Trump called securing the U.S.-Mexico border an “absolute duty,” saying “any measure that funds the government has to include border security — has to.”

Trump Set to Sign Farm Bill, Minus the Food Stamp Changes He Wanted
Planned signing comes a day before current stopgap government funding expires

Sens. Debbie Stabenow and Pat Roberts expect to attend the farm bill signing later this week. (Bill Clark/CQ Roll Call file photo)

Lawmakers expect President Donald Trump to sign the farm bill legislation Thursday even though it excludes Republican priorities Trump supported such as changes to food stamps.

Senate Agriculture Chairman Pat Roberts of Kansas and ranking member Debbie Stabenow of Michigan plan to be at the White House, though the former said Tuesday that he doesn’t have a time or any details.

Mitch McConnell Touting Victory With Hemp Legalization on Farm Bill
Issue is becoming an early plank of the Kentucky Republican’s 2020 re-election bid

Senate Majority Leader Mitch McConnell has been promoting industrial hemp language in the farm bill. (Bill Clark/CQ Roll Call)

Senate Majority Leader Mitch McConnell’s decision to put himself on the farm bill conference committee was insurance that one of his policy priorities — and a key issue for his 2020 re-election campaign — would make it to President Donald Trump’s desk this year.

“At a time when farm income is down and growers are struggling, industrial hemp is a bright spot of agriculture’s future,” McConnell said Tuesday morning. “My provision in the farm bill will not only legalize domestic hemp, but it will also allow state departments of agriculture to be responsible for its oversight.”

Flashback Friday: Christmas Tree Bill
When there’s something in a measure for nearly everyone

The U.S. Capitol Christmas Tree stands in front of the Capitol on Wednesday. (Bill Clark/CQ Roll Call)

For less astute observers of Capitol Hill, the term “Christmas tree bill” might conjure up festive images of twinkling lights and tinsel, candy canes and cookies. But in reality, the term refers to seasonal indulgence of a different sort. A Christmas tree bill is a piece of legislation, loaded with “ornaments” — unrelated, and often, excessive amendments.

The term is said to date back to a March 1956 Time magazine article on the debate over the farm bill. New Mexico Sen. Clinton P. Anderson, frustrated by the number of amendments added to the measure, was quoted as saying, “This bill gets more and more like a Christmas tree; there’s something on it for nearly everyone.”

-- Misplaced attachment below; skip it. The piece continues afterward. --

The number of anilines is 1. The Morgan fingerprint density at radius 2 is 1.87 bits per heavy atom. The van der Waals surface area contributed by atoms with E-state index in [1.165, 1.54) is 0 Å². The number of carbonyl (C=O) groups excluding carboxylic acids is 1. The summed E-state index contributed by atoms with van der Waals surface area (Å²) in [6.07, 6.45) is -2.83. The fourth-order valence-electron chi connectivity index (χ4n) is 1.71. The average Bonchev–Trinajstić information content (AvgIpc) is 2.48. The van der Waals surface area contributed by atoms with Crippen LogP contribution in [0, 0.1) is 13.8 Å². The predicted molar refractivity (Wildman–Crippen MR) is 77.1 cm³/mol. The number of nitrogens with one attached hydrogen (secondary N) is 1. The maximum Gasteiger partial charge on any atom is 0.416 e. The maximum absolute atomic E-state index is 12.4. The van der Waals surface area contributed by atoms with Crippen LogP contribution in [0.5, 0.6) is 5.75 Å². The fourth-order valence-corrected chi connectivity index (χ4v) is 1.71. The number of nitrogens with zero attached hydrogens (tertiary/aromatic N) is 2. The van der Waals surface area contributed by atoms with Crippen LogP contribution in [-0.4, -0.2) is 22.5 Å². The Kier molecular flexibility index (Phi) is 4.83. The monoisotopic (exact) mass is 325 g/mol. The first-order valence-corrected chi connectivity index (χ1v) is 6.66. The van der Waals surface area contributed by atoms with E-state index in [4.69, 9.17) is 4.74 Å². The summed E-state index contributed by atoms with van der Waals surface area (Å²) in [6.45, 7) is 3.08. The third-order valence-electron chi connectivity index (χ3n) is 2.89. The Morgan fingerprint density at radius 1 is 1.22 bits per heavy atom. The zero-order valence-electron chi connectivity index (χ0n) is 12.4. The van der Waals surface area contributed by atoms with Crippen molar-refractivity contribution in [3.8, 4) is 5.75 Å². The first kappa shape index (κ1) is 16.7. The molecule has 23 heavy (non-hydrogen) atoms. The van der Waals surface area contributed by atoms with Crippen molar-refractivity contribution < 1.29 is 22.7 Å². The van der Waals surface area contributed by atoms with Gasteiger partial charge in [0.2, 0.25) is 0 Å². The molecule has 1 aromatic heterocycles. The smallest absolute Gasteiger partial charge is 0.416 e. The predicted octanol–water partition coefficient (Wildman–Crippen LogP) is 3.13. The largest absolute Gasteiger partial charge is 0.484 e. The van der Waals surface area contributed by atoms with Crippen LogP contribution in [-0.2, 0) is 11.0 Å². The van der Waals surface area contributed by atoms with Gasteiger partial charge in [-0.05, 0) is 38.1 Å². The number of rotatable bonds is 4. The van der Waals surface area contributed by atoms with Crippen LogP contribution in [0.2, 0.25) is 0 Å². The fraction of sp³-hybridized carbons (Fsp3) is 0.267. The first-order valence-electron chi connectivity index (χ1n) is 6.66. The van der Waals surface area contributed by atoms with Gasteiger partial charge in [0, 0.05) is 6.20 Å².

Final Farm Bill Would Make Hemp Legal, Other Details Revealed
Lying in state of George H.W. Bush disrupts bill release schedule

Corn grows on a farm on July 13, 2018 near Amana, Iowa. Farmers in Iowa and the rest of the country, who are already faced with decade-low profits, are bracing for the impact a trade war with China may have on their bottom line going forward. (Scott Olson/Getty Images file photo)

The top House Agriculture Democrat says a final farm bill agreement rejects controversial House provisions to tie food stamp benefits to expanded work requirements, greenlights hemp cultivation and tweaks programs important to farmers and ranchers.

The death of former President George H.W. Bush and his lying in state in the Capitol Rotunda disrupted congressional schedules this week, including the release of a final farm bill. Lawmakers have spent weeks negotiating to reconcile the House and Senate versions of the legislation.  

Grassley Urges McConnell to Take Up Criminal Justice Bill
Judges can wait, Judiciary chairman says

Sen. Chuck Grassley, R-Iowa, speaks with staff before the start of the Senate Judiciary Committee markup hearing in the Dirksen Building on Nov. 15. (Bill Clark/CQ Roll Call file photo)

Senate Judiciary Chairman Charles E. Grassley again implored Majority Leader Mitch McConnell to get a criminal overhaul through the Senate before the end of the year.

It should be OK if fewer of President Donald Trump’s judicial nominations get confirmed as a result, Grassley said, especially with the GOP holding the Senate.